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The Beau Biden Foundation Is a Legacy of Love in Delaware

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Illustration by Tim Foley

The late attorney general Beau Biden’s eponymous foundation carries on his mission to prevent child abuse in Delaware.

In his eight years as Delaware’s attorney general, the late Joseph R. “Beau” Biden III made it his top priority to protect the state’s children from the many forms of possible abuse they face. As one example, during his tenure, Delaware prosecutors secured more than 200 convictions through the Child Predator Task Force, which Biden created shortly after taking office in 2007. Three months after his death from a brain tumor in May 2015, the Delaware legislature passed and the governor signed the Child Protection Act and named it after Biden.

Today, Biden’s work lives on through the Beau Biden Foundation for the Protection of Children, initially funded through remnant political campaign accounts. Biden’s widow, Hallie Biden, sits on the organization’s board.

“Our main work is to provide education about child abuse,” says the foundation’s executive director, Patricia Daily Lewis, “and we have worked to help educate more than 10,000 individuals.” Lewis, a practicing attorney and former Delaware deputy attorney general, says the foundation’s overarching mechanism is a program called the Shield of Protection, whose mandate is “to help ensure schools and youth-serving organizations have the best policies, procedures and programming in place to help protect children from all forms of child abuse and neglect.”

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The Beau Biden Foundation for the Protection of Children works to end child abuse in the First State through education, policy advice and crisis counseling./Illustration by Tim Foley

Among the many lessons and guidelines for youth organizations that the Foundation provides, there are three that Lewis emphasizes for parents and youth organizations: With rare exceptions, do not allow unobserved one-on-one contact between an adult and a child; be sure to require thorough background checks of adults working with children; and be aware that adult predators are adept at patiently grooming a child for later sexual abuse.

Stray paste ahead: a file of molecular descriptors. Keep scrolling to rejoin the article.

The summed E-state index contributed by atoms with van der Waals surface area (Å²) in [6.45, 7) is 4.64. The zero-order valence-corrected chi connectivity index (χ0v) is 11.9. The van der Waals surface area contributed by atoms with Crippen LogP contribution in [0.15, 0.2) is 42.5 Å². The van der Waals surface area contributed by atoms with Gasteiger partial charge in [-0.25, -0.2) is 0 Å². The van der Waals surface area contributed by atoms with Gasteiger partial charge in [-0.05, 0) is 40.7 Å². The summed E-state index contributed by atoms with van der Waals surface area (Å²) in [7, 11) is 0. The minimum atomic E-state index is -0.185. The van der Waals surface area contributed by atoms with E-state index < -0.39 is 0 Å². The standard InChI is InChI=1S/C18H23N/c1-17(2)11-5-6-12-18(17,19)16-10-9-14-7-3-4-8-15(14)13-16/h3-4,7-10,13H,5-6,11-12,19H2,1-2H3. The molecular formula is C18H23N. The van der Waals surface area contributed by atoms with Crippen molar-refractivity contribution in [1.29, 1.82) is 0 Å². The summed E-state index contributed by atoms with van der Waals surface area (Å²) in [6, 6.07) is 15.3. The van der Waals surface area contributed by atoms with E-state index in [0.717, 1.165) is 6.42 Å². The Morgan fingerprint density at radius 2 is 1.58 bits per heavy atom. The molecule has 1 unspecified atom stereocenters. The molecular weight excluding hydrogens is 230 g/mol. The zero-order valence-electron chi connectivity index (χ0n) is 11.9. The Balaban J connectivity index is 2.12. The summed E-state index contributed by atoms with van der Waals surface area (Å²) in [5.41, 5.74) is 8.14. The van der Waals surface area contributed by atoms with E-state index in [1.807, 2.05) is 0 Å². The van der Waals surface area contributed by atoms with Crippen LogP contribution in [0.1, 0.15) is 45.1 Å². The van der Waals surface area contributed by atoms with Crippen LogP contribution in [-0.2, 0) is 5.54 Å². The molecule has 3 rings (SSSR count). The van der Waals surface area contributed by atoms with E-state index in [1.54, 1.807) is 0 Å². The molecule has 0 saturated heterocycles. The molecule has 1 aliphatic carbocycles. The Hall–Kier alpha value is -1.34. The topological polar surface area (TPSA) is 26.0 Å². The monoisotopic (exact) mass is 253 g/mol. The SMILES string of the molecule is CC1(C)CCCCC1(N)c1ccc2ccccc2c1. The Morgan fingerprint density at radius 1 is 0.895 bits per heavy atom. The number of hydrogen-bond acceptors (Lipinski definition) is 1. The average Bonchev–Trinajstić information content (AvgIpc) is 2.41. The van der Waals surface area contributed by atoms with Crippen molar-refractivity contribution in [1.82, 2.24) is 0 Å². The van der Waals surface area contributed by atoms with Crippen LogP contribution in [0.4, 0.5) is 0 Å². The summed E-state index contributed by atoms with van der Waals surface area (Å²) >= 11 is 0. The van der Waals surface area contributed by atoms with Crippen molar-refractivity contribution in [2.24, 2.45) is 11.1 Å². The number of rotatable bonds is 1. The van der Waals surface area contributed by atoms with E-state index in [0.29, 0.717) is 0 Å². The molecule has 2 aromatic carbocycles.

Adults working one-on-one unobserved with children, Lewis says, “should first have a complete background check—the same as [for] police officers and schoolteachers.”

The foundation also provides advice to individuals and organizations who seek their help, especially in times of crisis.

“There is a local youth sports organization that had gone through [athletic] training, and two weeks after they finished, an adult in the organization started sending the young girls nude photos of himself,” Lewis says. “They were all about 10 to 13 years old. This was an adult that they had trusted, so they became frightened and told the group’s executive director, who called us. We walked them through the process of how to deal with the perpetrator and how to talk to the girls.”

Parents should also take precautions about what their children are doing on the computer, Lewis asserts. “This is [where] many children innocently get targeted by adults who will seek to groom them.”

The group’s activities are underwritten primarily through grants from such organizations as Discover Bank, the Longwood Foundation and BlackRock, but the foundation also hosts two major golf events (in Wilmington and Millsboro) and road races each year to raise funds and facilitate community outreach. In 2017, after leaving the White House, President Barack Obama spoke at a tournament reception about Beau Biden and the importance of the foundation’s work.

As a touchstone for her and the organization’s work, Lewis often recites a remark Beau Biden made while he was attorney general: “As adults, we have a legal and moral obligation to stand up and speak out for the children who are being abused—they cannot speak for themselves.”

“When there is an example of abuse occurring in an organization, our job is to be sure that it never happens again,” Lewis says.

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